Marfeel, the Barcelona-based technology company that powers the mobile version of sites such as MenHealth, Elle or National Geographic, has closed a new round of funding. Nauta Capital, Elaia Partners and BDMI are once again leading the company’s $3.5 million Series B around. The trio of funds first invested €1.6 million in Marfeel in 2013.
Marfeel provides an ad-hoc rendering service that adapts desktop versions of websites to mobile. It started operating as a pure SaaS startup, but soon pivoted to start managing publishers’ mobile ad inventories. The company claims that publishers that use its technology experience a significant increase in ad clicks and impressions.
Knowing your users and the impact of adblockers
Marfeel’s co-founder and CEO Xavi Beumala said in a statement: “Mobile advertising today is about knowing users intimately and targeting them, according to their individual needs. Marfeel’s data targets users insightfully so that publishers achieve higher monetization and engagement rates, while providing an optimized mobile user experience”.
Marfeel works well for publishers that meet one, or both, of the following requirements: don’t have a fully functioning mobile website, and even if they do, they have ads that are not being managed properly. For sites that are already mobile responsive or are not ad-supported, Marfeel is less appealing.
While the company doesn’t have all the detailed data that Facebook, Twitter, Apple or Google have about its users for ad targeting purposes, its COO and co-founder Juan Margenat seems confident when asked about the topic. “It’s true that in most cases we don’t know your name, your interests and other personal info, but we do know many things associated to UX/UI and to how users navigate”.
Marfeel’s COO says that they’ve been measuring this and other data for a long time and have insights that others don’t. “Right now Marfeel reaches an audience of 150 million monthly readers and we can target that experience based on their previous behaviour or where visitors come from. A user that reaches one of our sites via Twitter might see different articles from one that comes from Facebook”, he explains.
“Our ultimate objective is to maximise the time users spend on publishers’ sites” – Juan Margenat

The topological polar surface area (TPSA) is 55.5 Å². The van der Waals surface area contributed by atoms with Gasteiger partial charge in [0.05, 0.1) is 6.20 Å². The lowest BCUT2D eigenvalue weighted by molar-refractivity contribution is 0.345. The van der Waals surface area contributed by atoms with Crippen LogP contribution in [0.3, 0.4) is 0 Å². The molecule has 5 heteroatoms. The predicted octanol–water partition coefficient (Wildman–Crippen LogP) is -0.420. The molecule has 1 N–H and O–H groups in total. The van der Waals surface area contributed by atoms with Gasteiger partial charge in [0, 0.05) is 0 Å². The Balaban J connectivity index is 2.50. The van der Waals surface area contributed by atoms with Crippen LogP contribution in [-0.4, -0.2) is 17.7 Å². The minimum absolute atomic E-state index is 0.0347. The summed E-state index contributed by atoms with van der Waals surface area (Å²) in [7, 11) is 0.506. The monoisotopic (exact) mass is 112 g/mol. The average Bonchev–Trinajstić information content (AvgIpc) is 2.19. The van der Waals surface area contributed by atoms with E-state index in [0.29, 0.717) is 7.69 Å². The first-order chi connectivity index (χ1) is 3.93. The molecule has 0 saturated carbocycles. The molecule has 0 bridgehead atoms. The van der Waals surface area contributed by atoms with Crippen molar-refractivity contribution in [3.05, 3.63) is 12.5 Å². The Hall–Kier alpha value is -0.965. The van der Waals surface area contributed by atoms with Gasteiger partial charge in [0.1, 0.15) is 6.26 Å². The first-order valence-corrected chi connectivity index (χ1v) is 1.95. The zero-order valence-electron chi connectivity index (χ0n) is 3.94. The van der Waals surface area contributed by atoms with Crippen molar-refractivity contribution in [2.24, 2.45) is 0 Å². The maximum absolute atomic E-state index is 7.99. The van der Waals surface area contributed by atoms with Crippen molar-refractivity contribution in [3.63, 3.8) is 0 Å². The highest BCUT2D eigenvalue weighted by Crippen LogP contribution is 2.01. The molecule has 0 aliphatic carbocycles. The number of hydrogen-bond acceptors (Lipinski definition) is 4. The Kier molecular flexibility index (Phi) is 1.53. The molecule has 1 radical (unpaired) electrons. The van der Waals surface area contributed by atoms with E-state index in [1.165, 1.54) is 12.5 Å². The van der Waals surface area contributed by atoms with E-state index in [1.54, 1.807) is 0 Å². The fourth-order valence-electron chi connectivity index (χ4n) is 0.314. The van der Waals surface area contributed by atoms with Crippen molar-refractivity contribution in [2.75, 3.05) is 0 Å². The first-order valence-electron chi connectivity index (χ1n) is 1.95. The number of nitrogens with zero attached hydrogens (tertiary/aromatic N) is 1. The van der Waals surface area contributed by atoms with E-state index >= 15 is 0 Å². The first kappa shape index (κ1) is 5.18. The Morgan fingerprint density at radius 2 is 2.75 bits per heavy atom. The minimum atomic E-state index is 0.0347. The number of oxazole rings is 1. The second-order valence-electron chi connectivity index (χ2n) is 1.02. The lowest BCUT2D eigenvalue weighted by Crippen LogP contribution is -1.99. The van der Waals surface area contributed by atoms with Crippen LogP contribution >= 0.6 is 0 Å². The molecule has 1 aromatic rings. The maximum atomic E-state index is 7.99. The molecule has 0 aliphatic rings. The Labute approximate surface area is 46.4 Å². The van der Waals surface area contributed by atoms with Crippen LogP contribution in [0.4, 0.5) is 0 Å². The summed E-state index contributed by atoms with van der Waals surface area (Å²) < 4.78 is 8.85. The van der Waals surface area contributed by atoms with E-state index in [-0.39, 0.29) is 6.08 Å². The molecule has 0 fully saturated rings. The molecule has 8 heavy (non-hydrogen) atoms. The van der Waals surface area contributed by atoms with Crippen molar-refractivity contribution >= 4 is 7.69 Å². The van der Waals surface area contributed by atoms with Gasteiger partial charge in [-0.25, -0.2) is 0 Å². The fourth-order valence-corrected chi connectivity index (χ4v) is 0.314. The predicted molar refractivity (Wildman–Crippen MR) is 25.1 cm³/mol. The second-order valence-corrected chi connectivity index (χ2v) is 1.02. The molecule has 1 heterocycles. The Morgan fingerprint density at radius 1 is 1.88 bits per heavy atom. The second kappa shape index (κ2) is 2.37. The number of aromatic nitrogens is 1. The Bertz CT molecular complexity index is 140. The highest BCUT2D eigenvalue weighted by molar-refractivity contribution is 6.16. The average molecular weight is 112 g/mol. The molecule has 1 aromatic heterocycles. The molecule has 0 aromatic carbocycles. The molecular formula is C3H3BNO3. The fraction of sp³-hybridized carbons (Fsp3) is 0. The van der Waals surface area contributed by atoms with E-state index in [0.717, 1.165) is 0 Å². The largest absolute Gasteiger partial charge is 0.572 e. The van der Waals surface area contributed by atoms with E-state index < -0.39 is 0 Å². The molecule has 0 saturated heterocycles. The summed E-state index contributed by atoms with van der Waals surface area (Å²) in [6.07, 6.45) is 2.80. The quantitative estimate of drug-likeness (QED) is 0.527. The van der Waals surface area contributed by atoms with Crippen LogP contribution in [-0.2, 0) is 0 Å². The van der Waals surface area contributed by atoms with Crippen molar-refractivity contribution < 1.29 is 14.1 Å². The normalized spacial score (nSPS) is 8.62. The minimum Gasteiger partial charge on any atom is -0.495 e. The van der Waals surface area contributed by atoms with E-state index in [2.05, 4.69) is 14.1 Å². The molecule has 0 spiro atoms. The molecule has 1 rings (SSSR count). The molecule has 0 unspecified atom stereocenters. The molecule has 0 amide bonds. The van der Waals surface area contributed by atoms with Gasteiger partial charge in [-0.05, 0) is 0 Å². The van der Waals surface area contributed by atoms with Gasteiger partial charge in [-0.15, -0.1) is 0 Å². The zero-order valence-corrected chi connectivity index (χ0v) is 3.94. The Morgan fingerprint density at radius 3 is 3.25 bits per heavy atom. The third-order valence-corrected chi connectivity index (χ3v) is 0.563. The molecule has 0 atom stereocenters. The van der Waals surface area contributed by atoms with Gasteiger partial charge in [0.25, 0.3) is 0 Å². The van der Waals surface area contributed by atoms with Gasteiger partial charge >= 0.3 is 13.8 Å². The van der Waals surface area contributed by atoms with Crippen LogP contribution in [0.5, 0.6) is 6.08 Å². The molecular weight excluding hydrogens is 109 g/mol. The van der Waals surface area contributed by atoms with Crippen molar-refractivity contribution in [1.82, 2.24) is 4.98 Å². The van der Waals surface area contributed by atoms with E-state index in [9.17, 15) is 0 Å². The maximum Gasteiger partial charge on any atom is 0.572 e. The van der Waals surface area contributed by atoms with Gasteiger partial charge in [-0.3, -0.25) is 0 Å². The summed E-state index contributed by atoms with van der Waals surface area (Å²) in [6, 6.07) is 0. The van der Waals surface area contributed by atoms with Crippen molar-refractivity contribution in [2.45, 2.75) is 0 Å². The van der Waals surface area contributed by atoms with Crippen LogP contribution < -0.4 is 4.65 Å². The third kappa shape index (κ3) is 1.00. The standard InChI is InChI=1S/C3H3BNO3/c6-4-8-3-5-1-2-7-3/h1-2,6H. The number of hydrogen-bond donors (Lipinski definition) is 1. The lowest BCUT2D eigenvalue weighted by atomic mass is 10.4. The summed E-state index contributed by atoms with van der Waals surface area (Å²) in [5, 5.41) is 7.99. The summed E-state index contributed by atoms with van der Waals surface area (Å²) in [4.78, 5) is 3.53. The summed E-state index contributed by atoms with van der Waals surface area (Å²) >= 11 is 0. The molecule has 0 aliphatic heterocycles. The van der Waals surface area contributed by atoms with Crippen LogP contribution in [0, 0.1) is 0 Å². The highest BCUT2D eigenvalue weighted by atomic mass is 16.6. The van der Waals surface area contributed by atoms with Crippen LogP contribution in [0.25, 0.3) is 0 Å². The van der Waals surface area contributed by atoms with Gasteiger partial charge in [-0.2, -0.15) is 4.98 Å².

Something that could negatively impact Marfeel’s evolution is the adoption of adblockers by users. iOS 9 allows users to easily setup and install apps that block ads on Safari and in in-app browsers. If the adoption of these apps increases in the near future, publishers and companies like Marfeel could be harmed unless they find alternative business models.
Margenat says that they’re worried by this trend. However, he also claims that the impact of mobile adblock has been, so far, very limited. “We’ve done several analysis over the past few weeks and only between 0.4% and 0.83% of our audience uses adblockers”, he notes.
“It’s better to raise money when you don’t need it”
Novobrief first met with Marfeel about a year ago, when the company had 20 employees and had just pivoted. At the time, both Margenat and Beumala said that they weren’t planning on raising a new round of funding. Less than a year later, the company has changed its plans.
“Up to the day before we signed this new Series B we were having second thoughts about it”, Margenat admits. However, he says there are a series of circumstances that make it the right time to fundraise again. “We don’t really need the money, so we are at an advantage when it comes to negotiating terms; although we have enough cash in the bank, with more capital we can be more aggressive and grow faster; and the market is heating up, with initiatives like Facebook Instant Article, Apple news or what Google and Twitter are also doing”, he explains.
The 40-person company plans to use the capital injection to open an office in the US and to improve its monetization technology and user targeting precision. The move to the US seems reasonable, given the fact that the country houses some of the biggest online publications in the world.
Margenat says that they’re looking to build a sales team in NYC to cater to American publishers, while the technical team will remain in Barcelona. “There are many big potential clients in the US and we need to be closer to them”, he adds.
Although the company has often declined to provide details about its financial performance, this time it did say that revenues tripled YoY in 2014 and 10X in 2013 compared to 2012. “We can’t reveal specific numbers, but our annual revenue is in the millions of euros”, Margenat explains.
Since its founding in 2011, Marfeel has gone through two accelerator programs, SeedRocket and Wayra. The Telefonica-backed accelerator is now selling its stake in the startup, becoming the program’s sixth exit worldwide.
Disclaimer: Novobrief’s mobile site is powered by Marfeel.